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1200XL-specific demos / software?

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Found out last night that, at some point early next year, the contents of the storage unit I have on the other side of the country will be able to be moved to where we actually live.

 

One of the items still in storage is a 1200XL, which was passed down to me shortly before it went into storage. I never had one of these growing up since they weren't available where we lived, but was always sort of intrigued by them. Unfortunately, I never really had a chance to play with it before it went into storage, so I'm still fairly clueless about their capabilities beyond what I've read about them.

 

Anyway, on to the actual question: are there any demos or other software worth checking out that illustrate any of the 1200XL's pecularities compared to the other XL/XE (or 400/800) machines? 1200XL-specific bugs, weird behaviours, capabilities, etc. are all on the cards as are BASIC or assembly listings. Basically, I'd like to get a feel for what makes it what it is.

 

Hopefully it's survived the last decade without developing any issues - thankfully, it's in a climate-controlled unit (along with the rest of my Atari stuff), so chances are decent that it still works.

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Chances are pretty good that it still works. Chances are also very good that the keyboard will need repair. If it has never been fixed prior to storage, there is a little 1\4" by 2" piece of tape that is sandwiched between the mylar and PCB on the keyboard that has oxidized the carbon conductive material and causes an "open" (no continuity) resulting in keys not reliably registering. As far as uniqueness from the 600/800XL the main things are;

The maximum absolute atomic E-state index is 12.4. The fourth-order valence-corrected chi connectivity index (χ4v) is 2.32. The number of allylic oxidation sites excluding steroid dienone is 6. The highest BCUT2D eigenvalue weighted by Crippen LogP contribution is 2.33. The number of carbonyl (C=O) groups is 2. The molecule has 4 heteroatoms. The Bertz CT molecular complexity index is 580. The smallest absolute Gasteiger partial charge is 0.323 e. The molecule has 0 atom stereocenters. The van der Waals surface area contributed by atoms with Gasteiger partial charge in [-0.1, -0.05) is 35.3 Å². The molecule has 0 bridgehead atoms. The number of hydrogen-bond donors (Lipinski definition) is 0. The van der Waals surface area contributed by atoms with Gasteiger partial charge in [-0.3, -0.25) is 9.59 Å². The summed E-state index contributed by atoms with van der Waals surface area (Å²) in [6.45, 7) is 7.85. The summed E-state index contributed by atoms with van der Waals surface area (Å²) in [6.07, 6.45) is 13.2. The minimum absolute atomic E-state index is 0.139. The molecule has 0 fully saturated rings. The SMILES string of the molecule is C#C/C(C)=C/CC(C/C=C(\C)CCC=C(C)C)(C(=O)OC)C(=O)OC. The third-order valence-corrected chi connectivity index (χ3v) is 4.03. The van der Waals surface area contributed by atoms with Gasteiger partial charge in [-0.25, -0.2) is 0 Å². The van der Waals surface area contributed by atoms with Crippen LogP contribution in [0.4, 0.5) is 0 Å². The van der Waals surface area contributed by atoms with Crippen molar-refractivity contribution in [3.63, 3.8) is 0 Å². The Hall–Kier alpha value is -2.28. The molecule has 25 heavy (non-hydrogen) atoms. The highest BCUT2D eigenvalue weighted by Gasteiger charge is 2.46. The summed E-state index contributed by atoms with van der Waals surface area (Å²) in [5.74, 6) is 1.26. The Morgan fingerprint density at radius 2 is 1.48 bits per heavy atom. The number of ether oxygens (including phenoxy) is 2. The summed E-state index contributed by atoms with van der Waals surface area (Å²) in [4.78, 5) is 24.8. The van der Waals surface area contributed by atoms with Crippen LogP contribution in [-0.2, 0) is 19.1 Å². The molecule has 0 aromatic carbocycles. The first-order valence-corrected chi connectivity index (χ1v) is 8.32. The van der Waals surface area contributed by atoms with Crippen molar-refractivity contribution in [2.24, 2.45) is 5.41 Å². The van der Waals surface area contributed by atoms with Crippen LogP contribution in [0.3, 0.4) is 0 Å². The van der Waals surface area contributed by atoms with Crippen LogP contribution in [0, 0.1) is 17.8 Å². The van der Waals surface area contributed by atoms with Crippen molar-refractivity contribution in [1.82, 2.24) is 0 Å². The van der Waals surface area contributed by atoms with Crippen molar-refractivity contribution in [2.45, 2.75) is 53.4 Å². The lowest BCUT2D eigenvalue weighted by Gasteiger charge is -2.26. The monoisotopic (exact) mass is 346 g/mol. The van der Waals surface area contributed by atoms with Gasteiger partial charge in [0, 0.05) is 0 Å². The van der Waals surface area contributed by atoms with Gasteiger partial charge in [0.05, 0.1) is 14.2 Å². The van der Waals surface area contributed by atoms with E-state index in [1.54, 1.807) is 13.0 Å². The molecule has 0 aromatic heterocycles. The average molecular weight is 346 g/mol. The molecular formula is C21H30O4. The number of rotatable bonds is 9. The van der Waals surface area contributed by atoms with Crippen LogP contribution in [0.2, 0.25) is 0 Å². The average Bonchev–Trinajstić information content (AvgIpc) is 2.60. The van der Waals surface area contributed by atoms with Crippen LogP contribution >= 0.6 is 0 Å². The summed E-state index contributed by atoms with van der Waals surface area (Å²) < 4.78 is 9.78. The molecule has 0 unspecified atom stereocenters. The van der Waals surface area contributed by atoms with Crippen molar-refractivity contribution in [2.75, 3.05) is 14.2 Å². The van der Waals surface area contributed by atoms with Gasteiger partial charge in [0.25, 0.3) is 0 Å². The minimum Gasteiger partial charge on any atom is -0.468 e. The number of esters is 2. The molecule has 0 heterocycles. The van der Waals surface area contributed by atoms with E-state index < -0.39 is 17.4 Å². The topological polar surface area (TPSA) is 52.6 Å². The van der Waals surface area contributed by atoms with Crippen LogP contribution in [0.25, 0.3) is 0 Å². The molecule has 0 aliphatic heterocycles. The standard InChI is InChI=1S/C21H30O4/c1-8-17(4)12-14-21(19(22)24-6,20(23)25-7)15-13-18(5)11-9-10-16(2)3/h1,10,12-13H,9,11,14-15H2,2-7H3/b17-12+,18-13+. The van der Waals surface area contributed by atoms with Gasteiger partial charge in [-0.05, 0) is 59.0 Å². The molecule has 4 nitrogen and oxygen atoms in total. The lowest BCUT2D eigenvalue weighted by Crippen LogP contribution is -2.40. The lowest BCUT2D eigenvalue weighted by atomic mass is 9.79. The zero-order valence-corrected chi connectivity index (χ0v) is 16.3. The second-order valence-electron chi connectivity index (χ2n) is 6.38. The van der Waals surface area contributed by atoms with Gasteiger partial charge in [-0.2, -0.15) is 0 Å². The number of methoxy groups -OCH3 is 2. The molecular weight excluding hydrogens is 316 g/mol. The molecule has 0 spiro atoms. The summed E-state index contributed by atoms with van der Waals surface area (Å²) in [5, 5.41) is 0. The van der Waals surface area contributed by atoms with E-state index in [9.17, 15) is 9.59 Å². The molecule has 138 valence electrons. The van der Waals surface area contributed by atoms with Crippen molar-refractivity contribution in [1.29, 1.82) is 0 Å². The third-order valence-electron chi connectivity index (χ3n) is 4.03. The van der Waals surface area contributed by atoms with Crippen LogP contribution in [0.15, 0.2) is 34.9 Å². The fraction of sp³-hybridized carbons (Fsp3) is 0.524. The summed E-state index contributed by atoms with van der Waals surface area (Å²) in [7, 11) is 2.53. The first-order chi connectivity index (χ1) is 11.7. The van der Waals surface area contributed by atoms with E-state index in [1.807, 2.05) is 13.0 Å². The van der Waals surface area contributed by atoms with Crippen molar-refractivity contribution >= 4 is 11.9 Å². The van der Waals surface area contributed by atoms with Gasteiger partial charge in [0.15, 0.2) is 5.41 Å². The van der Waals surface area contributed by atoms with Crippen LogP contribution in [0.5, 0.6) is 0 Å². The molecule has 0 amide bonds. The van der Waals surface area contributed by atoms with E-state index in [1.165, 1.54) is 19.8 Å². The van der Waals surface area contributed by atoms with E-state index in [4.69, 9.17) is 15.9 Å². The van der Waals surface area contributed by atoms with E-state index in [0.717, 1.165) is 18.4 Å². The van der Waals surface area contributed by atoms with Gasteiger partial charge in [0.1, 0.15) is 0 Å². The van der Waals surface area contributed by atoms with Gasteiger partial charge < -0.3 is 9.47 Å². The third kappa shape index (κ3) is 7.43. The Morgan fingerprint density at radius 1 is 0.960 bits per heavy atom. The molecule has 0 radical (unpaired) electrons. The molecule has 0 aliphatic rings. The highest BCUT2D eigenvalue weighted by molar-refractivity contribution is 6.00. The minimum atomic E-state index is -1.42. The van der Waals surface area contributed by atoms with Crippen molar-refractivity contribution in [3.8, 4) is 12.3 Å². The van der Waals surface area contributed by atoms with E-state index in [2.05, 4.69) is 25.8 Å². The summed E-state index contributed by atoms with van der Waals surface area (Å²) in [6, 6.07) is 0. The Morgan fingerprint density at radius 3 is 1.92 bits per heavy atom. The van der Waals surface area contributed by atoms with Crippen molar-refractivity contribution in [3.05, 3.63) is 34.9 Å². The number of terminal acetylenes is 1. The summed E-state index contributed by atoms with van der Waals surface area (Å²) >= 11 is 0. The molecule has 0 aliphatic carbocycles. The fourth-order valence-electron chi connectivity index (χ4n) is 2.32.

CONS

1) A rev 10 OS that has compatibility issues that will prevent it from running several titles. Not just old OSb (400/800) titles, but some newer ones as well.

 

2) Unless you replace R63 with a wire or 0 ohm resistor, you can't run peripherals that require power from the SIO port (like SIO2SD).

 

PROS

1) The highest quality keyboard Atari ever produced. Typing on a 1200XL is a pleasure. The four function keys (F1-F4) are unique to the 1200XL. They can be cursor keys (default) not needing to hold the CTRL key to move the cursor. They also can be end of line, beginning of line, top of screen and bottom of screen. You can lock the keyboard, turn off the display (speeds up computation by ~25%) and to my knowledge, the only Atari that has a key to switch to the international character set.

 

2) Fantastic build quality. All chips have sockets, the main board is of very good quality. I've had dozens of 1200XLs pass through my hands and only once have I found a mainboard that needed troubleshooting to get right. I can't say the same for the 400 and 800.

 

3) It's a beautiful looking machine! The aesthetics of the 1200XL are just cool.

 

Atari built this machine to retail for $899 in 1983. The selection of materials and components reflect that. When the Commodore 64 came out and the price wars started, it was the end of "quality" built low end computers. Now it was a race to the bottom. How cheap can we make it? The 600/800XL was the answer and followed by the even cheaper made XE line. This was the last well made, high quality computer Atari made for the 8-bit line. So, if you have to fix yours, please do so, and you will be rewarded with the best 8-bit 6502 that Atari made.

Edited by ACML
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As it doesn't really have any special programming features that later machines lack, I wouldn't expect there to be any "made for 1200XL" software. Until the world had noticed that the 1200XL had arrived and software and books got "400/800/1200XL" stickers it was pretty much gone again and replaced by the 800XL.